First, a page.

MIPS technology may reduce rotational forces of impact, potentially lessening the chance of concussion and other brain injuries. MIPS technology can add to the cost of a helmet, but if you’re looking for some extra protection, it may be worth it.
That said, the CPSC encourages consumers to “beware of claims that a particular helmet can reduce or prevent concussions,” so the jury is still out on that one.
Since all helmets sold in the U.S. must meet CPSC safety requirements, you can rest assured that a MIPS-less helmet is safe.
Most helmets are either in-mold or hard shell, which describes how they’re constructed. One is not safer than the other, but your child may find one more comfortable.
An in-mold helmet has a thin, hard plastic outer shell that is molded onto the helmet’s EPS foam, making it one piece. These helmets can be less bulky and lighter than hard shell helmets.
Hard Shell Helmets
In a hard shell helmet, a strong shell—often plastic or fiberglass—is laminated to the helmet’s EPS foam, so it is not all one piece. These helmets can sometimes cost less than in-mold helmets.
Shop the Best Helmets for Toddlers and Kids
Moving onto six of the top-rated toddler and kids helmets, we’ve compiled this list based on safety features, user ratings, comfort, durability, cost, and style (lots of fun, bright colors!).
Best In-Mold Helmet: Giro Scamp
The Giro Scamp is one of our favorite helmets for its durability with in-mold construction and optional MIPS protection. The XS size is one of the smallest options out there, fitting heads as small as 45 centimeters.
-Lightweight, in-mold construction
-XS can fit heads as small as 45-49 centimeters
-Built-in visor for sun protection
-Optional MIPS technology
-Adjustable fit dial inside the helmet
-Flat back is ideal for bike trailers and child bike seats
-Fewer air vents than some
-Can be expensive (MIPS option is up to $70)
Best Dual Certified: Nutcase Little Nutty MIPS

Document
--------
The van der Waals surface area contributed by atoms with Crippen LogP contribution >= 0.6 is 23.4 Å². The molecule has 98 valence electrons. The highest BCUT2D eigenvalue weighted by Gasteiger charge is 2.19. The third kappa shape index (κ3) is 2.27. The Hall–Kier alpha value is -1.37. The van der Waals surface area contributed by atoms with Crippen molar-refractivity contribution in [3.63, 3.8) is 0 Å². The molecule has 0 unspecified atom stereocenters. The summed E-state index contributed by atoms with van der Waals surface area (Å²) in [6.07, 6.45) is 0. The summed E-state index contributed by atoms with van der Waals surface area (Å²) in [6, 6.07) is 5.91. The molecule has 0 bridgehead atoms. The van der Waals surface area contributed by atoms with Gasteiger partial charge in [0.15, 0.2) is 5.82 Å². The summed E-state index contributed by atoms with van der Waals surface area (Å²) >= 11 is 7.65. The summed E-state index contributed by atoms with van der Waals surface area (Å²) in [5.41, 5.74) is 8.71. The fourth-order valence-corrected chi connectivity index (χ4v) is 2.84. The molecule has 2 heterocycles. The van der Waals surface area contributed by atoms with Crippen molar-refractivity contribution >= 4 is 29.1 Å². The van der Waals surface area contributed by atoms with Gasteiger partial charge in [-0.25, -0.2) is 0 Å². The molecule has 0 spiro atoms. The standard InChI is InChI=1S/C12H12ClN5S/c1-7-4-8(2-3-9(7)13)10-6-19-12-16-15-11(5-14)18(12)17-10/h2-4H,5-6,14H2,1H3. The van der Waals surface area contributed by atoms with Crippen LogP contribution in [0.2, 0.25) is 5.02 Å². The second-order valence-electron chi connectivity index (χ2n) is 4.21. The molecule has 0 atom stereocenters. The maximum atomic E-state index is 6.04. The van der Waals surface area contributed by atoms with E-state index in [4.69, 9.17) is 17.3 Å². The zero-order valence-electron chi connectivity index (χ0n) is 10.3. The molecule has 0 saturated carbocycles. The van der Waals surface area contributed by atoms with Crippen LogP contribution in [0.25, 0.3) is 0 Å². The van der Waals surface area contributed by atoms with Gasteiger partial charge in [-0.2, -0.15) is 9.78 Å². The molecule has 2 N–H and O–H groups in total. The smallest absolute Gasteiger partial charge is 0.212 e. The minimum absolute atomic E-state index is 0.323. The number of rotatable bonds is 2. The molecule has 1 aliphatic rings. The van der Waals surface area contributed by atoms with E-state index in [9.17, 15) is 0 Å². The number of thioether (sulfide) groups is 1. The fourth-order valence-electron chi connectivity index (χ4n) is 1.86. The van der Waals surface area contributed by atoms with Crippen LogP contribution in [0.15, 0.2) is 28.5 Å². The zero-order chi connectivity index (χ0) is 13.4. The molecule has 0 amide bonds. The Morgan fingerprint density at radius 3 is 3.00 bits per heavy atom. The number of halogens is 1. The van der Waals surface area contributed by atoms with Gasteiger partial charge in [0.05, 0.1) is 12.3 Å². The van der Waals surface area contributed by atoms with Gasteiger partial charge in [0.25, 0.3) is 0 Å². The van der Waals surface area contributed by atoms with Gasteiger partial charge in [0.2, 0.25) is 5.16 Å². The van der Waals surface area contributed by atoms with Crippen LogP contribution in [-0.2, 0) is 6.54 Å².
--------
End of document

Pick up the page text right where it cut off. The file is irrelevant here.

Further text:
For kids who are going to be biking and skateboarding, the Nutcase Little Nutty MIPS helmet is one of the best options out there. With durable, in-mold construction and more than 20 styles to choose from, you and your kiddo will love this helmet.
Best for Small Heads: Schwinn Infant Helmet
The Schwinn Infant Helmet comes in the smallest size of all the helmets we could find, with the infant size fitting heads from 44-50 centimeters.
Best Budget-Friendly: Joovy Noodle
The Joovy Noodle helmet is a budget-friendly helmet that doesn’t sacrifice safety. Coming in around $30 and in two sizes to fit kids ages 1-9, this is one of our favorite bike helmets.
Best Fit: Lazer Gekko MIPS
The Lazer Gekko MIPS helmet is the only one on our list with an AutoFit system to adjust to your child’s head when they put it on. Parents pull the AutoFit rear basket open, put the helmet on the child’s head, and the system will automatically adjust itself for an optimal fit.
Best Family Matching: Thousand Jr. Kids Helmet
Obviously, safety comes first, and the Thousand Jr. helmet checks all of those boxes, including being multi-sport certified. It’s also the child-size version of Thousand’s adult Heritage helmet, so if you’re into the mommy-and-me or daddy-and-me matching, this is the helmet for you.
-Certified for biking, roller skating, and skateboarding
-Magnetic chin buckle
-Vegan leather straps
-Adjustable fit dial inside the helmet
-Comes with removable, reflective stickers for customization
-Fewer air vents
-One-size (49-53 centimeters)
-Not recommended for kids under 5